"Nothing about the way I feel has changed," says Delgado, who nevertheless abided by team policy last season and stood with the rest of the Mets for the singing of God Bless America on Sundays and holidays. "You watch the news and see what's happening. What are they accomplishing? People say I'm very political. I'm not. I hate politics. I believe in peace, that's all."

Green, who joined the Mets last August, says that Delgado does not assert his political views in team settings. "We talk every week or so in the off-season," Green says. "We haven't really gotten into too many in-depth conversations about politics. He has his views, but he is not the type to push them on you. He's one of the smartest ballplayers I've known. Scratch that, he's one of the smartest human beings I've ever met."

Mets general manager Omar Minaya says that Delgado's strong convictions actually made him more attractive as a player. Minaya initially tried to sign Delgado as a free agent before the 2005 season, flying to San Juan with special assistant Tony Bernazard to pursue him. According to reports at the time, Delgado turned down the Mets because he felt he was being patronized by a team that was trying to corner the Latin free-agent market. (Minaya had just signed Beltran and Dominican Pedro Martinez.) But Minaya and Delgado insist that was not an issue. "The Marlins looked like they had a better pitching staff in 2005," says Delgado, who signed a four-year, $52 million contract with Florida. "They had good young arms--[Dontrelle] Willis, [Josh] Beckett, [A.J.] Burnett. I thought they had the best chance of winning."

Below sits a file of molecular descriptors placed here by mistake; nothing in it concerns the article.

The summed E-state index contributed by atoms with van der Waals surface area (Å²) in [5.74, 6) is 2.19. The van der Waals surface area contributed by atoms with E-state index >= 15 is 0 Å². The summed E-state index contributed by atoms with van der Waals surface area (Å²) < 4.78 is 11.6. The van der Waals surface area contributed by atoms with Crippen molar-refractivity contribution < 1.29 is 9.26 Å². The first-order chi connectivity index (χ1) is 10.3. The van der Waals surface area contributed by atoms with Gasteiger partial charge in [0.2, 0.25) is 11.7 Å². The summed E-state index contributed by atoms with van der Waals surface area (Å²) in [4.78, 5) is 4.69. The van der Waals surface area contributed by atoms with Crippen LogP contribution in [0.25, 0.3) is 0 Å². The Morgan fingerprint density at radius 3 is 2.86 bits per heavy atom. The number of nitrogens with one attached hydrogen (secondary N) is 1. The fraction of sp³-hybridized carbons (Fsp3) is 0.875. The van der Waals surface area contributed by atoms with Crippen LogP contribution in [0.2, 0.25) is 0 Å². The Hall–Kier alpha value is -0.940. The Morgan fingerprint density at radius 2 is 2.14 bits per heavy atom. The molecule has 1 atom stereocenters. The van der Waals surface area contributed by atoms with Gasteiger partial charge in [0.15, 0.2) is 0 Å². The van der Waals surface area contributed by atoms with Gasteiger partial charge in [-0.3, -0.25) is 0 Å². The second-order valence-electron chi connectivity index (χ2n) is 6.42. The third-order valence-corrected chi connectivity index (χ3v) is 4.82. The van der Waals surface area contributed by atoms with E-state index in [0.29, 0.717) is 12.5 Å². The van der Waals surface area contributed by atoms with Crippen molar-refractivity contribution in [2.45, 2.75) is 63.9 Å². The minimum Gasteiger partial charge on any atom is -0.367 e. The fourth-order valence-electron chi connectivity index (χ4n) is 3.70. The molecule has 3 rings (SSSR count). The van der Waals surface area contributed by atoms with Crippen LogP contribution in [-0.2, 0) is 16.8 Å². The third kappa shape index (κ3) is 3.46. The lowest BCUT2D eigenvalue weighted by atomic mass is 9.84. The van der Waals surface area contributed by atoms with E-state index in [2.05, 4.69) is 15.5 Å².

When Delgado became available last off-season as the Marlins looked to cut their payroll, Minaya moved quickly, trading three prospects to acquire the cleanup hitter he needed, despite the potential for controversy. "I never hesitated for a second," says Minaya. " New York City has room for these kinds of opinions. In an age when athletes don't stand up for anything, he will stand up for what he believes in. It shows backbone. He's not only a good player, he's a great person."

Delgado, for his part, says that playing in New York was always an ambition of his. "Coming to New York has been one of the best things to happen to me," he says, "both because of this team and my family." His younger sister, Tamara, a former school teacher in the Bronx, lives in the city, and his parents visit for long stretches during the season.